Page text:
This article is about a route along some of the most interesting villages in Matarraña and Terra Alta, an amazing natural and cultural region in North-Eastern Spain. This region is split into two political regions (Aragon and Catalunya) but it has a common history, cultural similarities and its inhabitants speak the same language. In the Catalan side we speak about Terra Alta Comarca to define the territory where we can find Horta de Sant Joan, Prat del Comte and Arnes. Otherwise, in the Aragonese side, they call Matarraña Comarca to the small and amazing region where we can spot Beceite, Valderobles, Cretas and Calaceite.


The whole territory, either the Catalan or the Aragonese side, they speak the language we call Catalan in Catalunya. In that peace of Aragon, you can hear people speaking Catalan as easily as if you were in Costa Brava or even more. There is no conflict with that and no political matters involve, that is just part of their cultural richness and the shared past in between those territories. They belonged to the same kingdom in Medieval times and more recently they have faced the history keeping a lot commercial relationships, fighting in the same local wars (Guerras Carlistas) and making common strategies to develop.


Since this territory is quite far away from any important city and it is located in (why not to say that?) in forgotten extremes of its political regions, you may have the feeling that has been abandoned by the authorities during a too long period of history. That means also from the most advanced economic development. On the other hand, it has been out of the traditional tours and circuits too and somehow discarded by the massive tourism and preserved from it. Those conditions make out of Matarraña and Terra Alta and extraordinary unknown territory, mainly visited by some locals during weekend short trips, where its authenticity has been very well maintained and the prices have remained on a budget.

Horta de Sant Joan

Moreover, this natural region has a lot to offer, a rich untouched patrimony with its delicious decadent vibe included; amazing mountains in the background sprinkled by almond and olive trees in the valleys as well as vineyards that produce excellent wines; natural pools on the rivers and tasty gastronomy.

Horta de Sant Joan

Here, we propose a one hour and a half driving route (97 km), along seven of the most interesting towns in between Terra Alta and Matarraña. We recommend to split the route in two days since there are many spots to see and this way you will have time to relax and enjoy the vibe and local gastronomy.

Route Terra Alta – Matarraña

Day 1

1-Horta de Sant Joan

Horta de Sant Joan made his identity out the olive oil agriculture. And, to this rural origin they added a piece of high level art history. The main square (Plaça de l’Església) of Horta is one of the most beautiful in the country.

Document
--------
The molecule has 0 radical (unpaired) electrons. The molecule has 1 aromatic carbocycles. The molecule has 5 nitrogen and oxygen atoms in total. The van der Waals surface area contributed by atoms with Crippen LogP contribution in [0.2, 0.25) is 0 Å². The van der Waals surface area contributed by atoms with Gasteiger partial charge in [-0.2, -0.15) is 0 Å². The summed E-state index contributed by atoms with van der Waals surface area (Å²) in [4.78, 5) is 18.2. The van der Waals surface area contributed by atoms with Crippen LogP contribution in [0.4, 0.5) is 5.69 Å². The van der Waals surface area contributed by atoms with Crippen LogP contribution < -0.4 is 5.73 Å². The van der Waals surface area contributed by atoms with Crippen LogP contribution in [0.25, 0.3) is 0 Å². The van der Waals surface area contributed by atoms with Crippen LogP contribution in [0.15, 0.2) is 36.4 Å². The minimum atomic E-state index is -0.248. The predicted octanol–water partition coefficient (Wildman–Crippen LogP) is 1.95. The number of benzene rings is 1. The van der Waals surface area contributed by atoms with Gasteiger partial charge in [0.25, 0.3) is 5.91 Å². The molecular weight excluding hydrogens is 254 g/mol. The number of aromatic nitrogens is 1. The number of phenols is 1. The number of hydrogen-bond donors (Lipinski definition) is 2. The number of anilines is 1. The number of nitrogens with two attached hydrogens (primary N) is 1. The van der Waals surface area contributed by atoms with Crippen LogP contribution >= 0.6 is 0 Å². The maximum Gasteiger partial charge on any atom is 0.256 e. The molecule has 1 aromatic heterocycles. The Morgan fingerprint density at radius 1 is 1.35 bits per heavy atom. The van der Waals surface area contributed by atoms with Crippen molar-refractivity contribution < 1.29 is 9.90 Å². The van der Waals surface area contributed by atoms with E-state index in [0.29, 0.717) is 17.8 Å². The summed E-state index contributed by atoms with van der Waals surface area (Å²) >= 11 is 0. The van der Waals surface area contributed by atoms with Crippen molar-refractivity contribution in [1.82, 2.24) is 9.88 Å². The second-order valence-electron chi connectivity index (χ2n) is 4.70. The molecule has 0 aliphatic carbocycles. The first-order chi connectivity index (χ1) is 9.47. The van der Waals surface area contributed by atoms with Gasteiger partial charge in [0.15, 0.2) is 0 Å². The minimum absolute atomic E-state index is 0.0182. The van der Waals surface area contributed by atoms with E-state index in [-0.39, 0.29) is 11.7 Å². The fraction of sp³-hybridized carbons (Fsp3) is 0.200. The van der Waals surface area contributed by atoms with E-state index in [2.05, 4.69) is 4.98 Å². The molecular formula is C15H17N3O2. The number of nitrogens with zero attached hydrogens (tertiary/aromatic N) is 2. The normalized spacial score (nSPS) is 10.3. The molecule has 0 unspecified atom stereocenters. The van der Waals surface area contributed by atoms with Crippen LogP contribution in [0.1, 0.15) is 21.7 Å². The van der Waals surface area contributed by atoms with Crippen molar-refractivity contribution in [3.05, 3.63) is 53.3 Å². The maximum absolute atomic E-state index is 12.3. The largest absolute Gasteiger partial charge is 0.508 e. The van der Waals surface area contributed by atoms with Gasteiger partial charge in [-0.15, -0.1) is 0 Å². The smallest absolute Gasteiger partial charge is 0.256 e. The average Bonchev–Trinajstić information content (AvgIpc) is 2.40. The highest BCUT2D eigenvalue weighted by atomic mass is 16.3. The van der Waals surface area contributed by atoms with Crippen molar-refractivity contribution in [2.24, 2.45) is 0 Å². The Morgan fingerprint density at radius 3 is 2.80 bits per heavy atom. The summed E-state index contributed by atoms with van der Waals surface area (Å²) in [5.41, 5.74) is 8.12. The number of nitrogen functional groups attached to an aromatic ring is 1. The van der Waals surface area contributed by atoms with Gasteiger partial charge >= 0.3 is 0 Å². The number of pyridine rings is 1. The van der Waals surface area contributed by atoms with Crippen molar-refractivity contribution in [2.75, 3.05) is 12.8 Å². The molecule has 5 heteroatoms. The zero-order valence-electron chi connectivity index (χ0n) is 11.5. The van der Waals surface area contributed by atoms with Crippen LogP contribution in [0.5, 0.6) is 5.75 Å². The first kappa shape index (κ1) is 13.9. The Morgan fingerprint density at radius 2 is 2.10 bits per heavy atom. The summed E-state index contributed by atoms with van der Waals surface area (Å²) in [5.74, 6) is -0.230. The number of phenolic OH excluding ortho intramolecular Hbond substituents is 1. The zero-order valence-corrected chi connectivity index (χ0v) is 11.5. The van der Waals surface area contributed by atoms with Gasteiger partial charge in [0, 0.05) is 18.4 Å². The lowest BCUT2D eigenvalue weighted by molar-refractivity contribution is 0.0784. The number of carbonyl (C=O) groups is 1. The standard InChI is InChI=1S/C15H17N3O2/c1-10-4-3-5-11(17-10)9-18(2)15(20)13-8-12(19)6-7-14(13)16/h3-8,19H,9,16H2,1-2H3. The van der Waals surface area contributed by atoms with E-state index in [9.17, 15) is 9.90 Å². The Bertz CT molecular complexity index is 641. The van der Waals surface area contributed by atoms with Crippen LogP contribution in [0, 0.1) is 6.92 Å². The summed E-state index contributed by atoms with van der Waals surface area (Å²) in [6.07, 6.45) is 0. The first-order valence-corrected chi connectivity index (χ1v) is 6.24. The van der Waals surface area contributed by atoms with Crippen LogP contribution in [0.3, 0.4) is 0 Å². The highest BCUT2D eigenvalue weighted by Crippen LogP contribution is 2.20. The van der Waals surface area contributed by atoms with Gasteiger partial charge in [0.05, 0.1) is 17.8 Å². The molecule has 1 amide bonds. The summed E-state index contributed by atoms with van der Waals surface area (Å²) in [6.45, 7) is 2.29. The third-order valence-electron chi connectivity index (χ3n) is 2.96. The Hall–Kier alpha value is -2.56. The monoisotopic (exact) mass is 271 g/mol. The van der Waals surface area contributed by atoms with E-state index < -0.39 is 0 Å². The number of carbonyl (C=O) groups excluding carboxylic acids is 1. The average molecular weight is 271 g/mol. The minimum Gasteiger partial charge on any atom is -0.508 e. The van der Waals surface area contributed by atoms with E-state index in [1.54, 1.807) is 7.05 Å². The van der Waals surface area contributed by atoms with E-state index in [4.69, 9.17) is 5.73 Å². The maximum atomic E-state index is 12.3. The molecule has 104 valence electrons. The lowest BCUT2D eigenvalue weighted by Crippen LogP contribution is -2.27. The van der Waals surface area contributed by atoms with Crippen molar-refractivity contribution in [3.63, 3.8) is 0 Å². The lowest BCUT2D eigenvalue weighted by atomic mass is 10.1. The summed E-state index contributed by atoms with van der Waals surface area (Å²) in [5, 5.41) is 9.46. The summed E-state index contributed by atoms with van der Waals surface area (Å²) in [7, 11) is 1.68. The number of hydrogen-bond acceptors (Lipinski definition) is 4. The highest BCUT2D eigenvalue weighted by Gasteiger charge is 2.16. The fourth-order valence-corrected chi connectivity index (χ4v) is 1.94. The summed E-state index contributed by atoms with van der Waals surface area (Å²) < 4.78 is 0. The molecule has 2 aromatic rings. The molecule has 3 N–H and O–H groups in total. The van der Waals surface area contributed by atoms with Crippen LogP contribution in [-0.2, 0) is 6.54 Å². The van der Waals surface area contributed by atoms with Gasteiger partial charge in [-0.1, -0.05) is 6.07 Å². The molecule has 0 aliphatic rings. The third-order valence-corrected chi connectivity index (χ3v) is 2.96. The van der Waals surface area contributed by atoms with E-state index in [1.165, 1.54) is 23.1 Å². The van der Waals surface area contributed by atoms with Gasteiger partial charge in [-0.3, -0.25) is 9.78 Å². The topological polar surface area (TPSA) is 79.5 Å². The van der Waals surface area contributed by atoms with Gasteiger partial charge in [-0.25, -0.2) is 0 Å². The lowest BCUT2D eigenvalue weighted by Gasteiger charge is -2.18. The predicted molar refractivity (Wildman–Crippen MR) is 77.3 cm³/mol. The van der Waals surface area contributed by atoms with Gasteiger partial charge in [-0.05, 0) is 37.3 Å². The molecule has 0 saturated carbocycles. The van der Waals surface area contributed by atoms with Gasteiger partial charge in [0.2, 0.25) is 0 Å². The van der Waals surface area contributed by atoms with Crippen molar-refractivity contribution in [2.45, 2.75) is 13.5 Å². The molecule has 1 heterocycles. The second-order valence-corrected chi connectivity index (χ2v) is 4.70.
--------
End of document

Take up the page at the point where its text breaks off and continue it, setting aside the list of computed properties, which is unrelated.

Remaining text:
This square and the ashlar buildings that surround it were built during the 16th century as many of the other historic buildings in town. Therefore, the Town Hall is a Renaissance building from the 16th century too. On the facade, a mural of Fernando VII stands out, in commemoration of Cortes de Cádiz, and on the ground floor, you can find the old prison.

The Parish Church of San Juan Bautista was built during the XIII-XIV century in Gothic style on a single nave, covered with a transept turn, with a polygonal chancel, ogive windows and stepped buttresses that protrude to the outside. La Casa de la Encomienda (Trull de la Comanda in Catalan) is one more interesting Renaissance palace of the XVI-XVII century with a gallery in the attic and a sentry box at one of its ends.

Besides the historical buildings, the visitor could join to a Picasso experience, since Picasso stayed twice in town for living. The first time he came with a local friend and stayed in one of the very normal houses that the Town Hall has identified and, the second time, he stay in a hostel currently disappeared in the heart of the medieval town. He almost invented there the Cubism style inspired by the shapes and the particular architecture of the houses from Horta and he recognized that saying a very famous sentence: Everything I know, I learned in Horta. You can visit in town the Picasso Centre.

In Plaza de la Iglesia, there is the Ecomuseu, an information point for the Ports Natural Park and a tribute to the rural culture of the region. For a drink or even to eat some tapas and enjoy “vermut” time (very important religious moment in Catalunya…) we recommend to choose a a terrace in Plaza Catalunya and join the local vibe.